HBO have released the trailer for a new documentary based on the ‘Texting Suicide Case’ which saw a teen commit suicide after supposedly being encouraged through texts from his girlfriend.
The two-part series, titled I Love You, Now Die: The Commonwealth v. Michelle Carter, examines Michelle Carter’s relationship with Conrad Roy, who killed himself in 2014 when he was 18 years old.
In the trailer, viewers are shown snippets of conversations which took place between the pair as well as footage from the trial.
Watch it here:
The judge who convicted Carter and the appeals court found she caused Roy’s death when she instructed him to get back in his truck, which was filling with toxic gas in Fairhaven, Massachusetts.
HBO explain how director Erin Lee Carr raises questions about technology and mental health through the documentary, as well as whether one person can be held responsible for the suicide of another.
I Love You, Now Die chronicles Carter and Roy’s relationship by looking at some of the thousands of texts they exchanged over two years.
The two teens reportedly fell in love in 2012, though they lived hours apart and met in person no more than five times.
At first Roy’s death appeared as suicide by carbon-monoxide intoxication but it became much more complicated when the text messages were found from Carter, who was 17 at the time, urging Roy to go through with it even after he had second thoughts and removed himself from the car.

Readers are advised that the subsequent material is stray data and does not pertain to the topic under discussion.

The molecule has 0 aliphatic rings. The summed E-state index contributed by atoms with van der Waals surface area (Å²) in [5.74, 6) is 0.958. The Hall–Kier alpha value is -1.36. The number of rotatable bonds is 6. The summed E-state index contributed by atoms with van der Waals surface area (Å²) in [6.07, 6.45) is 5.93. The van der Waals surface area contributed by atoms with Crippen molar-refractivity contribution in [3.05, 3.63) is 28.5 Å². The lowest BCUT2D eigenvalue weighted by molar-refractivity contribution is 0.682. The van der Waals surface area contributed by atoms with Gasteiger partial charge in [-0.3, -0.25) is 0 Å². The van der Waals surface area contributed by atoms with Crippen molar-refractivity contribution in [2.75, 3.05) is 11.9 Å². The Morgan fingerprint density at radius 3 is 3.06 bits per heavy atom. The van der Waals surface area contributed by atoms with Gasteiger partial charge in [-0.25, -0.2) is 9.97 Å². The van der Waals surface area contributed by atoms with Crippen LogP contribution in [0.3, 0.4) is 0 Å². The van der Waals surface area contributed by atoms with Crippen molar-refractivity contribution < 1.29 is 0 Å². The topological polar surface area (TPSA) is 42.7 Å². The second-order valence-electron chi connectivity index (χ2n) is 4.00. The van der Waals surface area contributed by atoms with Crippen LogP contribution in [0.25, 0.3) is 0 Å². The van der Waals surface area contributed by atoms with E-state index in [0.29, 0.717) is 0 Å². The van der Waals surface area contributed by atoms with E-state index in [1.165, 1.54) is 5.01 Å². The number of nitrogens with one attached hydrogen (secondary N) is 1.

The case gripped the nation and in the documentary Carr offers a deeper insight into the tragic events with unprecedented access to the families, friends and communities which were forever changed.
Those featured include Roy’s immediate family, Michelle Carter’s defence attorney Joseph Cataldo and expert witness Dr. Peter Breggin, as well as police detectives and journalists who covered the case extensively.
The film presents a well-rounded look at a bizarre tale that was a deadly convergence of mental illness, loneliness, pop culture and technology.
There is no confirmed release date for the documentary yet, though HBO say it will premiere this summer.
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Emily Brown first began delivering important news stories aged just 13, when she launched her career with a paper round. She graduated with a BA Hons in English Language in the Media from Lancaster University, and went on to become a freelance writer and blogger. Emily contributed to The Sunday Times Travel Magazine and Student Problems before becoming a journalist at UNILAD, where she works on breaking news as well as longer form features.